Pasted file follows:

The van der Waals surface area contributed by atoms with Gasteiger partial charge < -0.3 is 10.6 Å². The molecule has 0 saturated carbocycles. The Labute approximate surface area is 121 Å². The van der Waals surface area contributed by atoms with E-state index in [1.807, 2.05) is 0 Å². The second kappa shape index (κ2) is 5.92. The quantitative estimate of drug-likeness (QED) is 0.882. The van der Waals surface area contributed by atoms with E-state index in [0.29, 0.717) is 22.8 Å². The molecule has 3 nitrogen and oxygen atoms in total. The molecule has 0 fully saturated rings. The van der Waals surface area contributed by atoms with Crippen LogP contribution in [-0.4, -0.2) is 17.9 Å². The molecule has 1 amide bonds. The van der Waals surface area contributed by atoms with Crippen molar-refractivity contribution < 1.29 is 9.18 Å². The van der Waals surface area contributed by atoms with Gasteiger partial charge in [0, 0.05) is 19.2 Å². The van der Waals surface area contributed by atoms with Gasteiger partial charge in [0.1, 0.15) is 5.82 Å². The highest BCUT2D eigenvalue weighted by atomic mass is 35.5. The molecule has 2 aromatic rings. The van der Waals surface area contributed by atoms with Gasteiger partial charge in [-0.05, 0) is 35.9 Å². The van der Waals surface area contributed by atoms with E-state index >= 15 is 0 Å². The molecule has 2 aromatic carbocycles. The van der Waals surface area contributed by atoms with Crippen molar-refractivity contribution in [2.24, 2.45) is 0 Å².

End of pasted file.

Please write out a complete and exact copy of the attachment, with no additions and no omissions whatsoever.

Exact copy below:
The van der Waals surface area contributed by atoms with Gasteiger partial charge < -0.3 is 10.6 Å². The molecule has 0 saturated carbocycles. The Labute approximate surface area is 121 Å². The van der Waals surface area contributed by atoms with E-state index in [1.807, 2.05) is 0 Å². The second kappa shape index (κ2) is 5.92. The quantitative estimate of drug-likeness (QED) is 0.882. The van der Waals surface area contributed by atoms with E-state index in [0.29, 0.717) is 22.8 Å². The molecule has 3 nitrogen and oxygen atoms in total. The molecule has 0 fully saturated rings. The van der Waals surface area contributed by atoms with Crippen LogP contribution in [-0.4, -0.2) is 17.9 Å². The molecule has 1 amide bonds. The van der Waals surface area contributed by atoms with Crippen molar-refractivity contribution < 1.29 is 9.18 Å². The van der Waals surface area contributed by atoms with Gasteiger partial charge in [0, 0.05) is 19.2 Å². The van der Waals surface area contributed by atoms with Gasteiger partial charge in [0.1, 0.15) is 5.82 Å². The highest BCUT2D eigenvalue weighted by atomic mass is 35.5. The molecule has 2 aromatic rings. The van der Waals surface area contributed by atoms with Gasteiger partial charge in [-0.05, 0) is 35.9 Å². The van der Waals surface area contributed by atoms with E-state index >= 15 is 0 Å². The molecule has 2 aromatic carbocycles. The van der Waals surface area contributed by atoms with Crippen molar-refractivity contribution in [2.24, 2.45) is 0 Å².